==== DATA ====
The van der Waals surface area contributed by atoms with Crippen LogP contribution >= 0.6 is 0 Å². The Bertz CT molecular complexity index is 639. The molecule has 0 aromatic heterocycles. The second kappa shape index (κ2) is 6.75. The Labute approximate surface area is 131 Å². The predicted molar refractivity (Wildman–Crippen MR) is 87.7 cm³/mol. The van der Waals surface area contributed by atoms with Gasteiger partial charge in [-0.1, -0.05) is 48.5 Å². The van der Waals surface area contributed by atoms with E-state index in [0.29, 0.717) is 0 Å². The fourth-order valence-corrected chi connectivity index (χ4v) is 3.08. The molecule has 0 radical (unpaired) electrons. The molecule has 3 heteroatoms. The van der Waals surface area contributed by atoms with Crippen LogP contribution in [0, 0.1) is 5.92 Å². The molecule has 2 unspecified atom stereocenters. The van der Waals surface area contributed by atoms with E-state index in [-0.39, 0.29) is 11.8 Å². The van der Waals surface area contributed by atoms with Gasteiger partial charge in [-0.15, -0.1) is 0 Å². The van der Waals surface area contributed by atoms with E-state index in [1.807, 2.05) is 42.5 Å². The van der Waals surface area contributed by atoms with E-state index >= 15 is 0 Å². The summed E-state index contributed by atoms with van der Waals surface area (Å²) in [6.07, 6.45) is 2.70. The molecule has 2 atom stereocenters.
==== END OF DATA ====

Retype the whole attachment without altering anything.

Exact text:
The van der Waals surface area contributed by atoms with Crippen LogP contribution >= 0.6 is 0 Å². The Bertz CT molecular complexity index is 639. The molecule has 0 aromatic heterocycles. The second kappa shape index (κ2) is 6.75. The Labute approximate surface area is 131 Å². The predicted molar refractivity (Wildman–Crippen MR) is 87.7 cm³/mol. The van der Waals surface area contributed by atoms with Gasteiger partial charge in [-0.1, -0.05) is 48.5 Å². The van der Waals surface area contributed by atoms with E-state index in [0.29, 0.717) is 0 Å². The fourth-order valence-corrected chi connectivity index (χ4v) is 3.08. The molecule has 0 radical (unpaired) electrons. The molecule has 3 heteroatoms. The van der Waals surface area contributed by atoms with Crippen LogP contribution in [0, 0.1) is 5.92 Å². The molecule has 2 unspecified atom stereocenters. The van der Waals surface area contributed by atoms with E-state index in [-0.39, 0.29) is 11.8 Å². The van der Waals surface area contributed by atoms with Gasteiger partial charge in [-0.15, -0.1) is 0 Å². The van der Waals surface area contributed by atoms with E-state index in [1.807, 2.05) is 42.5 Å². The van der Waals surface area contributed by atoms with E-state index >= 15 is 0 Å². The summed E-state index contributed by atoms with van der Waals surface area (Å²) in [6.07, 6.45) is 2.70. The molecule has 2 atom stereocenters.